Reading carefully through SCA’s documentation, Meier discovered that Hamre and Brownlee’s ties to the American Southwest dated back to the early 1950s. In the late 1960s, Hamre and Brownlee retired to Ouray, Colorado, where they spent the rest of their life together before Hamre’s death in 1989. The photographs donated to SCA largely depicted recreational activities the couple enjoyed throughout their time back east and out west: river rafting, Jeeping, hiking, and other outdoor adventures.
In SCA’s documentation, Meier found an obituary for Brownlee and a photocopied excerpt from the 1984 book San Juan Country by Thomas Melvin Griffiths which described the Brownlees’ idyllic retirement. She also determined Hamre’s likely death date using information from the Ouray County Colorado GenWeb project.
Perhaps most importantly, a careful review of the documents revealed that many of the photographs in the “Brownlee collection” were actually likely the work of Dr. Dorothy Hamre. A close friend of the couple remarked in a 1991 letter to Cline Library, “Dorothy’s Leica 35mm photography and printing were superb, in my opinion rivaling the work of Ansel Adams.”
The archivist provided copies of these published materials to Prof. Balaram and updated the finding aid accordingly.
Prof. Balaram was delighted by the new information. He drew upon all he had learned from his interactions with Special Collections & Archives to write an article titled “Discoverer of coronavirus” for the May 22, 2020 issue of the Indian magazine Frontline. The magazine made his article their cover story.
Dorothy Hamre spent much of her life working on infectious diseases and discovered the coronavirus. As a woman building a scientific career in the days of the Great Depression and the Second World War, she must have been gifted with both imagination and resilience. She must have honed her experimental skills in the hard crucible of infectious disease laboratories. As the coronavirus rampages across continents, Dorothy Hamre emerges as a distant and anonymous presence. As the archives in Arizona are locked down, the virus will decide when we get to see an image of its discoverer.–P. Balaram, “Discoverer of coronavirus,” Frontline, accessed online May 19, 2020.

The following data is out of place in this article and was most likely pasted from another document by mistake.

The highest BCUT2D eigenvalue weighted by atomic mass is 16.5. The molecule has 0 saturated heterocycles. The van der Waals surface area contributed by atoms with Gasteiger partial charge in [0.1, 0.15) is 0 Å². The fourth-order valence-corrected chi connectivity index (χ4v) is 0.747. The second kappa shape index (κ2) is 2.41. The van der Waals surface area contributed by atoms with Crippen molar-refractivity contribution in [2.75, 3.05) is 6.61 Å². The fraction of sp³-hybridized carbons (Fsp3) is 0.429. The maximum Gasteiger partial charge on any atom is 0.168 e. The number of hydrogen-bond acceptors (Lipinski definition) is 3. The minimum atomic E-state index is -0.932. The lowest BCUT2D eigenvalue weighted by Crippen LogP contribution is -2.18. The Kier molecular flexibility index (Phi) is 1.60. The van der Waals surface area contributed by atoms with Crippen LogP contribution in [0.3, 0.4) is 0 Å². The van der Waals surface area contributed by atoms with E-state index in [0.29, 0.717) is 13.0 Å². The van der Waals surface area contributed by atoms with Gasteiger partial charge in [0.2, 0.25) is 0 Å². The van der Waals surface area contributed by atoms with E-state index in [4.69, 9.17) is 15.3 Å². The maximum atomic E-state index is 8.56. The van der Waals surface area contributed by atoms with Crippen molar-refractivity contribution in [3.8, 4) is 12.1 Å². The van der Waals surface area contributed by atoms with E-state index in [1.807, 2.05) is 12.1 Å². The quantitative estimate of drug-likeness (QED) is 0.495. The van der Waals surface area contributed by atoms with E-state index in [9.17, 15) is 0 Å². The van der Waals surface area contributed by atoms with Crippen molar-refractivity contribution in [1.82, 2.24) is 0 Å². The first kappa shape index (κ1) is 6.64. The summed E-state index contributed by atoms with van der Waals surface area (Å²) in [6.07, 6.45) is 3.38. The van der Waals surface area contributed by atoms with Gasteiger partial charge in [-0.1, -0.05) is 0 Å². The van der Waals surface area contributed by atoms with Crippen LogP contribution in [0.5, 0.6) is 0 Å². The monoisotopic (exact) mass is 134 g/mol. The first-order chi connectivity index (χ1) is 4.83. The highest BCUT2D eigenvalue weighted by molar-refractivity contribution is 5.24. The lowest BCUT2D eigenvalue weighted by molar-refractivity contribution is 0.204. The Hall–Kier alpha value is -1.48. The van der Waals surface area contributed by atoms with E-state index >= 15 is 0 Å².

Meanwhile, despite COVID-19 related limitations, SCA staff continued their work. Kelly Phillips digitized several images of Hamre using the department’s Imacon film scanner, working closely with Meier to make those images available online through Digital Collections. On May 8, the archivists wrote to Prof. Balaram to let him know that he could now see Dr. Dorothy Hamre’s face. He was “hugely delighted” to hear the news.
Based on these photographs, Prof. Balaram published a second article in Frontline, titled “Putting a face to Dorothy Hamre, the experimental scientist who discovered the coronavirus.” In the article, he thanked Phillips and Meier for their hard work in addition to providing updates on other information he had found about Dr. Dorothy Hamre.
Special Collections & Archives staff are now collaborating with colleagues at the Ouray County Historical Society to share images of Brownlee and Hamre’s life in Ouray, as well as any information gathered about their lives.
Prof. Balaram’s research continues. There is still much to learn about Dr. Dorothy Hamre, from her exact place and date of birth and death to the details of her scientific career. Her role in the discovery of the coronavirus remains less well-known than the contributions of her peers, despite the fact that other scientists like David Tyrell and June Almeida drew upon her early work with 229E.
For now, though, Professor Balaram is excited by the progress he has made, thanks to archivists around the world.
My interactions with Special Collections & Archives have really been the high point of my attempt to highlight Dorothy Hamre’s role in the discovery of the coronavirus. I have also found it curious that sitting in my apartment in Bangalore, India, I have been able to connect the Ouray Historical Society, Ouray, Colorado to the Special Collections & Archives at the Cline Library, Northern Arizona University, Flagstaff, Arizona. It is a tribute to the power of the Internet that the road from Ouray to Flagstaff passes through Bangalore. It also seems to me that in some strange way the virus has led us to its discoverer, by turning the world upside down.–P. Balaram, email to Samantha Meier, May 17, 2020.